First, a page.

Nigerian Lawyer Has Donated £10 million To King’s College London
Nigerian philanthropist and lawyer Afe Babalola (93) has donated £10 million ($12.2 million) to King’s College London.
According to Babalola, the donation is intended to empower and provide brilliant young Africans with the tools and opportunities they need to meaningfully contribute to their communities and the global community.
The Nigerian lawyer said the £10 million he donated will be used to establish the Afe Babalola African Center for Transnational Education at King’s College London, according to Billionaire Africa.
The center aims to empower and provide opportunities for young Africans who would otherwise not have access to education.
The Nigerian philanthropist and lawyer is the founder of Afe Babalola University, a private university in Ekiti State, Nigeria.
The Afe Babalola African Center for Transnational Education at King’s College London is premised on ensuring accessibility to students whose journeys to higher education have been disrupted by conflict, displacement, or other transitions.
The center will offer blended and online programs.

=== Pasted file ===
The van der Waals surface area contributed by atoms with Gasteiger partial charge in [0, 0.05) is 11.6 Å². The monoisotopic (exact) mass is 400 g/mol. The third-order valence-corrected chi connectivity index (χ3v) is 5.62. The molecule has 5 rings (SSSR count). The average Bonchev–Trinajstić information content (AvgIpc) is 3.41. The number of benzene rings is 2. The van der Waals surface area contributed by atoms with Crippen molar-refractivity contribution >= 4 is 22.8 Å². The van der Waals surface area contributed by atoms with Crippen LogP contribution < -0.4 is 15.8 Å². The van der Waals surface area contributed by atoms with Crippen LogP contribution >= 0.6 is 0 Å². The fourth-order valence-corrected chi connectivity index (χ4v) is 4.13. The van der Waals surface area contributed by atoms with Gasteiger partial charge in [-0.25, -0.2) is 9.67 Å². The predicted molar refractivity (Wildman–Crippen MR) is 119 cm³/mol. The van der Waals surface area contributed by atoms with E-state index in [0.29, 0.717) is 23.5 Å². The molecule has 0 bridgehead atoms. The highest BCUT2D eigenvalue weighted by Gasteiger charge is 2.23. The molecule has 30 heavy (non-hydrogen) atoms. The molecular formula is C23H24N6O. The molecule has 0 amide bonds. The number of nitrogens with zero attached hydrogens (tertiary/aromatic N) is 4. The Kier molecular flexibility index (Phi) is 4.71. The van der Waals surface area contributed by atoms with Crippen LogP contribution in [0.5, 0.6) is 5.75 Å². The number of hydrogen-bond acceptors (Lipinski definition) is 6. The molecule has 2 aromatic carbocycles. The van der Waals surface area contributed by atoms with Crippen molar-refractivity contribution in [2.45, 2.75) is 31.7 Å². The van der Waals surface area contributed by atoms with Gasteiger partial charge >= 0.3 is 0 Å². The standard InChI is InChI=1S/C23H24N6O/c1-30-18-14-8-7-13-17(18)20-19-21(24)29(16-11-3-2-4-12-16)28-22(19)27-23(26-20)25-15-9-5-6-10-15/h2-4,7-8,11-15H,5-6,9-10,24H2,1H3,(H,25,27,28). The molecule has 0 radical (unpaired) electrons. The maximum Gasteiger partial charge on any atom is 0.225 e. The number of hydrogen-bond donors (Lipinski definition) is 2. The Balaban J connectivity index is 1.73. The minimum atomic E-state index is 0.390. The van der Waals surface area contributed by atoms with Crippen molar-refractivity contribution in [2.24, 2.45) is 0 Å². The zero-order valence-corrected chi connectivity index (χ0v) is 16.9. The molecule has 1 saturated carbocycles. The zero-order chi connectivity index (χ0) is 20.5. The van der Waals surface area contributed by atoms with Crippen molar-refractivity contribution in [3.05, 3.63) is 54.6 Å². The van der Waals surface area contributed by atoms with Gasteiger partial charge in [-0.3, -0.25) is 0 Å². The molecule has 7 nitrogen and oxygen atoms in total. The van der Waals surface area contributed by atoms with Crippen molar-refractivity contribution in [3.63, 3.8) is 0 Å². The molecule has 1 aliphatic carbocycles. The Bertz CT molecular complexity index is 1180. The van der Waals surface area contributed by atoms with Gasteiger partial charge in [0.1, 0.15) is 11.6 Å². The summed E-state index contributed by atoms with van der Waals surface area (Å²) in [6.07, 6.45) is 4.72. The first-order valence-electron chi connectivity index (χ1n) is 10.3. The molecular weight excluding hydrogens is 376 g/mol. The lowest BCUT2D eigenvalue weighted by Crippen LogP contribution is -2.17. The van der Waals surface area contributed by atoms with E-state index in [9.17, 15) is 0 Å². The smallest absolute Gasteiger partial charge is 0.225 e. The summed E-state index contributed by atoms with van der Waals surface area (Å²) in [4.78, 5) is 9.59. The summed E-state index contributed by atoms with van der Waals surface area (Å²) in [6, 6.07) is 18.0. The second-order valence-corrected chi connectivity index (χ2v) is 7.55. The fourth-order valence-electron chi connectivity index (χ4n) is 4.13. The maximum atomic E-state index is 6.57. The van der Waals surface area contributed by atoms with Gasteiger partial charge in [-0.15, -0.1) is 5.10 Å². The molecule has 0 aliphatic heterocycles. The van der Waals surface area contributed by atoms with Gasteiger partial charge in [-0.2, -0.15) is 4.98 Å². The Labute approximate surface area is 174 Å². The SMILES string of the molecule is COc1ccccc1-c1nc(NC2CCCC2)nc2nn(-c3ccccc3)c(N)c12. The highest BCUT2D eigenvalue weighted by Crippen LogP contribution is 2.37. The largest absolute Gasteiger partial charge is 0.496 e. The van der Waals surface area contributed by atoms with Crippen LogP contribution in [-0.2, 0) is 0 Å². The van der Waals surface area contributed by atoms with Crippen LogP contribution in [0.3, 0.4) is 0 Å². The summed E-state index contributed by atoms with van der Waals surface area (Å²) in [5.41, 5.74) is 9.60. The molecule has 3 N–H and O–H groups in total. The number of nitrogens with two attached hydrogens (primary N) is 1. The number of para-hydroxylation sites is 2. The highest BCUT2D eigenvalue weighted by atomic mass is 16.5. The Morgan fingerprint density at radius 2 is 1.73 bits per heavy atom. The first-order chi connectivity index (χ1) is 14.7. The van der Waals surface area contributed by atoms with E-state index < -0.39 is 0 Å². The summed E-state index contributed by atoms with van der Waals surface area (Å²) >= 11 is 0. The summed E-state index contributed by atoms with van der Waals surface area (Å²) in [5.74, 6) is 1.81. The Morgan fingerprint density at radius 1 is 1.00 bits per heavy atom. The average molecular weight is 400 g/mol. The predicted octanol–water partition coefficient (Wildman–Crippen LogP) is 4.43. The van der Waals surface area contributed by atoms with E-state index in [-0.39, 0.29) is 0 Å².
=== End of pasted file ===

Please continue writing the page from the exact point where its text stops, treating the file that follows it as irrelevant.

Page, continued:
Additionally, post-graduate-level modules that can be combined to create professionally recognized qualifications ranging from diplomas to master’s degrees will be available.
Babalola expressed his enthusiasm for partnering with King’s College London. He said:
Partnering with King’s College London, to me one of the first universities in the world to appreciate the power of education to provide quality education for the underprivileged in the 1960s, is a project that is dear to my heart. This is the more so because education is the unquestionable panacea to ignorance, poverty, extremism, religious bigotry, and tribalism, among other vices.
Professor Shitij Kapur, president and principal of King’s College, said the partnership between King’s and Babalola represents a shared commitment to the power of education and its crucial role in serving society.
Babalola who is now recognized as a leading legal figure globally has had a diverse career, including stints as a pupil teacher, secondary school teacher, secondary school vice principal, university lecturer, economist, auditor, administrator, farmer, and educationist.
Many African students have trouble paying their school fees because they are poor or do not have access to financial resources.